The Australian native wildlife is a highlight of every trip to the country-continent. Who doesn’t want to meet a kangaroo or cuddle a koala? These are probably Australia’s most iconic animals but there are so many more unusual animals to meet and get to know. There are many animal parks around and the choice is tough.
We want to see as many endemic animals as possible. After a comprehensive research, I pick Featherdale Wildlife Park near Sydney which hosts one of the largest collections of Australian native wildlife.
I am not attracted to zoos and I feel sorry for the poor creatures. I was indifferent to zoos even as a kid. Thus, I am surprised that among everything else I am looking forward to seeing in Australia, are wildlife parks.
Featherdale provides much space for its inhabitants, only the birds are in cages and the saltwater crocodile is behind a glass wall. Fences separate the rest of the animals from visitors.
A short walk from the train station takes us to the park. On the way, I inhale deeply the fragrant cool air and listen to the bird sounds. A flock of yellow-crested cockatoos confidently explores the area. Australia is the ”Land of Parrots” and colorful parrots sing in the trees even in big cities.
We arrive when the park opens. Sharp. There are no people! Feeling privileged that we’ll have time to explore before the crowds arrive, we grab the complimentary bottles of water, buy food for the kangaroos, and, impatiently, rush to meet the Australian wildlife for the first time.
We are attempting in vain to photograph rare ducks in a pond – they move too quickly and hide from the cameras.
At that moment, I see a kangaroo. A small, friendly kangaroo, waiting to be fed. I am so excited by the sudden sight that I exclaim childishly: ”Kangaroo, kangaroo!”. The marsupial leans on my hand with its front legs and eats patiently. This is definitely one of the cutest and loveliest things that I have ever experienced. A few kangaroos quickly surround me, attracted by the dried grass in my hands.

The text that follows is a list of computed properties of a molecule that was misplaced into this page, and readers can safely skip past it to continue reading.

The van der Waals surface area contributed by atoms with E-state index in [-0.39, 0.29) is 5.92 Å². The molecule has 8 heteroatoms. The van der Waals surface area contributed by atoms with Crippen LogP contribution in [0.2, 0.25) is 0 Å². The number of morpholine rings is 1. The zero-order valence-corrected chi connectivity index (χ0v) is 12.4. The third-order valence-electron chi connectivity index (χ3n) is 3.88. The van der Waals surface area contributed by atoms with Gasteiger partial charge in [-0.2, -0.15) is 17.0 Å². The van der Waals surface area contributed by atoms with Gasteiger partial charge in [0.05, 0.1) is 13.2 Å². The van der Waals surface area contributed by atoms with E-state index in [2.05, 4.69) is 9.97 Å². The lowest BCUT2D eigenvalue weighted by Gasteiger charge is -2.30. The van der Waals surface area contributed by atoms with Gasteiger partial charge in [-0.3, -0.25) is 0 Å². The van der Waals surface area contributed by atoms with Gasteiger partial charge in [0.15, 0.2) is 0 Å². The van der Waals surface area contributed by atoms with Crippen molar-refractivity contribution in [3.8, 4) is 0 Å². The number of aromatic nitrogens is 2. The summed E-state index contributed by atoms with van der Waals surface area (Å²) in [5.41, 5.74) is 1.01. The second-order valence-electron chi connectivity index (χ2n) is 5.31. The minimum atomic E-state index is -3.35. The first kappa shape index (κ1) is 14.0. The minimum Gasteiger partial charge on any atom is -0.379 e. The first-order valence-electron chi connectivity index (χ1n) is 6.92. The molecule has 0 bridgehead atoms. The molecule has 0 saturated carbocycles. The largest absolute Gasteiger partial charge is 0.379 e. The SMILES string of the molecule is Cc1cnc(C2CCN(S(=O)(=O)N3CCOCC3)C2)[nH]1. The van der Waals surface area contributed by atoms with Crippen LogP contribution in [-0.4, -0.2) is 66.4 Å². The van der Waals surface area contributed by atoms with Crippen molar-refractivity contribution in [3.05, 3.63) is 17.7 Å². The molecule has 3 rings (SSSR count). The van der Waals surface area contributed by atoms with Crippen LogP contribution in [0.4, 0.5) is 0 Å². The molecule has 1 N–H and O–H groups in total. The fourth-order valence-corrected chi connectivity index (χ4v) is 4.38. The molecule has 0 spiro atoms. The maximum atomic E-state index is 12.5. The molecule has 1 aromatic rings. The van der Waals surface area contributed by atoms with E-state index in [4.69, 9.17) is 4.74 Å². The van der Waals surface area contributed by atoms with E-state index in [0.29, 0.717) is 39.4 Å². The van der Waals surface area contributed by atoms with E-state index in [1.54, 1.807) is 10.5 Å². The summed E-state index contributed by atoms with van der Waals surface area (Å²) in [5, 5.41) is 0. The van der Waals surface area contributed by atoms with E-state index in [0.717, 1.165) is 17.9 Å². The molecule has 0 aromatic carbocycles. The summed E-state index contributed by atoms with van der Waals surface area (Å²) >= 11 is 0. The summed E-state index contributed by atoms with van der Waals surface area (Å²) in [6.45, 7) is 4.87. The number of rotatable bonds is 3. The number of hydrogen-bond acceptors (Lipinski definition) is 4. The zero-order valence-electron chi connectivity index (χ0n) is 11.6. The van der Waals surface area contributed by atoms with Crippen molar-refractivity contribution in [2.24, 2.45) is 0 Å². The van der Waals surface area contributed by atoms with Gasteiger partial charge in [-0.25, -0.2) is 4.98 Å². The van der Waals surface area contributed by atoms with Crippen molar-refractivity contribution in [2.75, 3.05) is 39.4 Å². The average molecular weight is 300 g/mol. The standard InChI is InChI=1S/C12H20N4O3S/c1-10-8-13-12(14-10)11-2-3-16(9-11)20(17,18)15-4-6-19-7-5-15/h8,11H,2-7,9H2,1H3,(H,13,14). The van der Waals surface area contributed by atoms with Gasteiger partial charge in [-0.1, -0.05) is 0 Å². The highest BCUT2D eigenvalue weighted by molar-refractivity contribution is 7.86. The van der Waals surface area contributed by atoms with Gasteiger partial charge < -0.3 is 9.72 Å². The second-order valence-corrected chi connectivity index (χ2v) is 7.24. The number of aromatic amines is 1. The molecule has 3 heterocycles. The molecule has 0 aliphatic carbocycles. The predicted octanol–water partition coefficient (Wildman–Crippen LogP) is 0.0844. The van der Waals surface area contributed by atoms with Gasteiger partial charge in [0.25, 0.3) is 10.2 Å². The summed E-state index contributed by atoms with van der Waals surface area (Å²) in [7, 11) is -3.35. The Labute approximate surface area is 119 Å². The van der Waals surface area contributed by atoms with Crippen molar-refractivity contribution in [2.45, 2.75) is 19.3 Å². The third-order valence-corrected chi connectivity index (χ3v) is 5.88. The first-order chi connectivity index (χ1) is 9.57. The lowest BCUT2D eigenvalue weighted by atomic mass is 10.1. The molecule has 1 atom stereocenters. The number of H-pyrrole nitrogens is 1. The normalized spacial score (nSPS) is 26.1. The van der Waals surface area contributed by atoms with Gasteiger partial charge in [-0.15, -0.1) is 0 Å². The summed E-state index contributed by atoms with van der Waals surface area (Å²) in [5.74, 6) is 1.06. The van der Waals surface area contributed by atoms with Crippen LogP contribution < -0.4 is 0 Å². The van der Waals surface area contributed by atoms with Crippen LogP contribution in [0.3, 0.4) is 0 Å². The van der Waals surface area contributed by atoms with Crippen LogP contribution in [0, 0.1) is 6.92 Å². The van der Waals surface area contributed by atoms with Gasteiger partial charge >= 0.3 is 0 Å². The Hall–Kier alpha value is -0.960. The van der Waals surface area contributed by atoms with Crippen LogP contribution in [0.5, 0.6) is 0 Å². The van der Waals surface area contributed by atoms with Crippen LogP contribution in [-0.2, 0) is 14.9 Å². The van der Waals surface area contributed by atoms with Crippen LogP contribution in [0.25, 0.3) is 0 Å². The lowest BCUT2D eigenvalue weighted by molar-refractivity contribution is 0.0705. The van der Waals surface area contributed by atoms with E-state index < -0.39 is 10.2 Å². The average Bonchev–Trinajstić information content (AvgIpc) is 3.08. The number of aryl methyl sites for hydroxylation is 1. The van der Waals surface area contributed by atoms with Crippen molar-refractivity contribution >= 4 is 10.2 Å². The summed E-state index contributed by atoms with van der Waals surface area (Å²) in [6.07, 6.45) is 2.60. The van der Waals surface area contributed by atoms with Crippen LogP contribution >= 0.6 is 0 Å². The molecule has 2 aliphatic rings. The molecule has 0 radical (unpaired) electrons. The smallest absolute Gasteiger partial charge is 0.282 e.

The yellow-crested cockatoo is both a pet and a pest in Australia. There are signs at some hotels to not feed them and let them in. While trying to take pictures of these amusing birds, a thin voice greets us: ”Hello!”. Later, when there are many people around, the bird keeps silent. We feel special that it spoke to us earlier.
Featherdale is not a big park but there are many animals and we walk around a few times to make sure that we don’t miss anything. Unfortunately, the area of the Tasmanian devil is under maintenance and we won’t be able to see the animal. Platypus, the mammal which lays eggs, electrocutes its prey, and has a venomous spur, is also missing from the park’s abundant animal kingdom. We later find out that platypus is very difficult to breed in captivity. Probably that’s the reason why we don’t find it today.
There are several types of kangaroos at Featherdale, including red and gray kangaroo. Wallabies resemble kangaroos so much that I can never tell the difference.
Wombats seem restless: they walk back and forth like a worried person who can’t find a solution. We hope that our presence doesn’t bother them.
Cassowaries, the tropical big birds with lethal claws, devour their colorful breakfast – tomatoes, watermelon, and tropical fruits.
School groups start arriving and it gets crowded. We are content that we’ve had an exciting, unrushed morning.